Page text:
IN a significant development, the Supreme Court Wednesday formed a committee headed by former Supreme Court judge Justice R.V. Raveendran to probe the veracity of the allegations against the Central Government for its use of the Israeli software Pegasus to target activists, journalists, politicians, judges and government officials.
A three-judge bench of Chief Justice of India N.V. Ramana, Justices Surya Kant and Hima Kohli passed an order to this effect even as it disapproved of the stand taken by the union government to not disclose whether it had indeed used the Israeli software or not.
The Committee supervised by Justice Raveendran will be assisted by Alok Joshi, former IPS officer (1976 batch) and Dr Sundeep Oberoi, Chairman, Sub Committee in (International Organisation of Standardisation/ International Electro-Technical Commission/Joint Technical Committee).
Besides, it will have three technical members:
Dr Naveen Kumar Chaudhary, Professor (Cyber Security and Digital Forensics) and Dean, National Forensic Sciences University, Gandhinagar, Gujarat.
Dr Prabaharan P., Professor (School of Engineering), Amrita Vishwa Vidyapeetham, Amritapuri, Kerala.
Dr Ashwin Anil Gumaste, Institute Chair Associate Professor (Computer Science and Engineering), Indian Institute of Technology, Bombay, Maharashtra.
The Court said it was compelled to form the independent committee because:
Right to privacy and freedom of speech are alleged to be impacted, which needs to be examined.
The entire citizenry is affected by such allegations due to the potential chilling effect.
No clear stand taken by the Respondent-Union of India regarding the actions taken by it.
Seriousness accorded to the allegations by foreign countries and involvement of foreign parties.
Possibility that some foreign authority, agency or private entity is involved in placing citizens of this country under surveillance.
Allegations that the Union or state governments are party to the rights’ deprivations of the citizens.
Limitation under writ jurisdiction to delve into factual aspects. For instance, even the question of usage of the technology on citizens, which is the jurisdictional fact, is disputed and requires further factual examination.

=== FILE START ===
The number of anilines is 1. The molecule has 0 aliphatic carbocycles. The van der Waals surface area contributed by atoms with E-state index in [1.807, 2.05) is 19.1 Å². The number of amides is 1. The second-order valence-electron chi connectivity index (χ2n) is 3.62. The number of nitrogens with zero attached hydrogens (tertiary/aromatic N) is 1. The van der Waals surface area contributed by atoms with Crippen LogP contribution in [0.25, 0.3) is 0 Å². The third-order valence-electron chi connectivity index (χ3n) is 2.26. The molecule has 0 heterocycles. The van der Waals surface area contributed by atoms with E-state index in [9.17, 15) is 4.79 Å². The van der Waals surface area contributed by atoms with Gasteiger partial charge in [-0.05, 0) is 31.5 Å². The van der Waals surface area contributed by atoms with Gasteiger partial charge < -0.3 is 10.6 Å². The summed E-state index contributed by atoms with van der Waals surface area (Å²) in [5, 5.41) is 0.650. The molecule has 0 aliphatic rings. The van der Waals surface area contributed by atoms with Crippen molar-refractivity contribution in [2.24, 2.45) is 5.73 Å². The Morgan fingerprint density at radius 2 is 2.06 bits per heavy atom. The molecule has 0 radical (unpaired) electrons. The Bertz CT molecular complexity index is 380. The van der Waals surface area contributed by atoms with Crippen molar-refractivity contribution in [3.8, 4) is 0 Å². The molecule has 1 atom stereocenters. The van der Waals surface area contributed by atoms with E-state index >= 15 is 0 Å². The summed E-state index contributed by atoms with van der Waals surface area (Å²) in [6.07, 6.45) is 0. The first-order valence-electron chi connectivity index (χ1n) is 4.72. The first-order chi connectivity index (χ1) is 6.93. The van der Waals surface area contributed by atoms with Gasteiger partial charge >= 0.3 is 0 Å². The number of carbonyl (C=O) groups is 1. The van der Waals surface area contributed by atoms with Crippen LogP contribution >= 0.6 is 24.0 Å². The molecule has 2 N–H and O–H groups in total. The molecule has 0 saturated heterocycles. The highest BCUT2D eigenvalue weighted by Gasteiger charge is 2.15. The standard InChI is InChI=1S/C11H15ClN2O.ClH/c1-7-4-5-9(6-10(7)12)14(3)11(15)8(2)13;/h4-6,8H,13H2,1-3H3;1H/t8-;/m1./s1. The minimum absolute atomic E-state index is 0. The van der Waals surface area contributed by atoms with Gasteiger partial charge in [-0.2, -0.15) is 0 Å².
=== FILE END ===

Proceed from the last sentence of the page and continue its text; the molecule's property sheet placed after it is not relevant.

The apex court fixed the terms of reference of the Committee to enquire, investigate and determine:
Whether the Pegasus suite of spyware was used on phones or other devices of the citizens of India to access stored data, eavesdrop on conversations, intercept information and/or for any other purposes not explicitly stated herein?
The details of the victims and/or persons affected by such a spyware attack. What steps/actions have been taken by the Centre after reports were published in the year 2019 about hacking of WhatsApp accounts of Indian citizens, using the Pegasus suite of spyware
Whether any Pegasus suite of spyware was acquired by the Centre, or any state government, or any central or state agency, for use against the citizens of India?
If any governmental agency has used the Pegasus suite of spyware on the citizens of this country, under what law, rule, guideline, protocol or lawful procedure was such deployment made?
If any domestic entity/person has used the spyware on the citizens of this country then is such a use authorized?
Any other matter or aspect which may be connected, ancillary or incidental to the above terms of reference, which the Committee may deem fit and proper to investigate.
“The State cannot get a free pass every time by raising national security concerns. No omnibus prohibition can be called against judicial review”, the top court said.
The apex court asserted that every citizen of India had to be given protection of their right to privacy. Freedom of the press can’t be undermined by the invasion of the right to privacy, said CJI Ramana while reading out the Pegasus order.
Protection of journalistic sources fundamental to freedom of press
The protection of journalistic sources is one of the basic conditions for the freedom of the press and without such protection, sources may be deterred from assisting the press in informing the public on matters of public interest, a three-judge bench said.